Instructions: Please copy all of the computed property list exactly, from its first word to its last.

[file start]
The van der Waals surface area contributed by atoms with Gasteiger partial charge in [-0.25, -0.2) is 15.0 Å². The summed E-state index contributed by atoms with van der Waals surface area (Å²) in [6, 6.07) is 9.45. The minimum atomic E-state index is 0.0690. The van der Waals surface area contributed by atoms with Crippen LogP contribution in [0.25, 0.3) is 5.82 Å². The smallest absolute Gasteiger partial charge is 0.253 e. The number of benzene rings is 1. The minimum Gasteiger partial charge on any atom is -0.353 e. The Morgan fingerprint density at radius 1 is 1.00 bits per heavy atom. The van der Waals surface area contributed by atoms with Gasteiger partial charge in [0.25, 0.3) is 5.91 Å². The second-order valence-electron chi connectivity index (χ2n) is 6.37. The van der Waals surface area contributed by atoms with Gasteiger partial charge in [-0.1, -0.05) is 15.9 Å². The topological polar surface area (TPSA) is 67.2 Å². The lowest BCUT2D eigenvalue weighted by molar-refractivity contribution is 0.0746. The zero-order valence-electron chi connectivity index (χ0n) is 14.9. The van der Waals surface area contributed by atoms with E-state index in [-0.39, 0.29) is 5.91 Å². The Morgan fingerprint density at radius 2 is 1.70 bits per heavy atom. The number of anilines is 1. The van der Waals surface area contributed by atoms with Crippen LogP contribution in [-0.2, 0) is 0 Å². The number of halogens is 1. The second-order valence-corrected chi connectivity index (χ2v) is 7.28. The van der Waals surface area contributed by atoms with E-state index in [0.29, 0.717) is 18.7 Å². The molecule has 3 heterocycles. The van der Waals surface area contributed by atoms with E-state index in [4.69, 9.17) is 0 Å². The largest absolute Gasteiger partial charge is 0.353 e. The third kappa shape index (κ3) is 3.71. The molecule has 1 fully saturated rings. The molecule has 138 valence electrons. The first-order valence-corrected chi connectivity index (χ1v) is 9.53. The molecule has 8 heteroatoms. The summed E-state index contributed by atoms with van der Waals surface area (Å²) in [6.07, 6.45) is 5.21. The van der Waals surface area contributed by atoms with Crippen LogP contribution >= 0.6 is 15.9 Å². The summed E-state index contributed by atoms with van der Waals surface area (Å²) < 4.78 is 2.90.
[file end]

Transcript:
The van der Waals surface area contributed by atoms with Gasteiger partial charge in [-0.25, -0.2) is 15.0 Å². The summed E-state index contributed by atoms with van der Waals surface area (Å²) in [6, 6.07) is 9.45. The minimum atomic E-state index is 0.0690. The van der Waals surface area contributed by atoms with Crippen LogP contribution in [0.25, 0.3) is 5.82 Å². The smallest absolute Gasteiger partial charge is 0.253 e. The number of benzene rings is 1. The minimum Gasteiger partial charge on any atom is -0.353 e. The Morgan fingerprint density at radius 1 is 1.00 bits per heavy atom. The van der Waals surface area contributed by atoms with Gasteiger partial charge in [0.25, 0.3) is 5.91 Å². The second-order valence-electron chi connectivity index (χ2n) is 6.37. The van der Waals surface area contributed by atoms with Gasteiger partial charge in [-0.1, -0.05) is 15.9 Å². The topological polar surface area (TPSA) is 67.2 Å². The lowest BCUT2D eigenvalue weighted by molar-refractivity contribution is 0.0746. The zero-order valence-electron chi connectivity index (χ0n) is 14.9. The van der Waals surface area contributed by atoms with E-state index in [-0.39, 0.29) is 5.91 Å². The Morgan fingerprint density at radius 2 is 1.70 bits per heavy atom. The number of anilines is 1. The van der Waals surface area contributed by atoms with Crippen LogP contribution in [-0.2, 0) is 0 Å². The number of halogens is 1. The second-order valence-corrected chi connectivity index (χ2v) is 7.28. The van der Waals surface area contributed by atoms with E-state index in [0.29, 0.717) is 18.7 Å². The molecule has 3 heterocycles. The van der Waals surface area contributed by atoms with E-state index in [4.69, 9.17) is 0 Å². The largest absolute Gasteiger partial charge is 0.353 e. The third kappa shape index (κ3) is 3.71. The molecule has 1 fully saturated rings. The molecule has 138 valence electrons. The first-order valence-corrected chi connectivity index (χ1v) is 9.53. The molecule has 8 heteroatoms. The summed E-state index contributed by atoms with van der Waals surface area (Å²) in [6.07, 6.45) is 5.21. The van der Waals surface area contributed by atoms with Crippen LogP contribution >= 0.6 is 15.9 Å². The summed E-state index contributed by atoms with van der Waals surface area (Å²) < 4.78 is 2.90.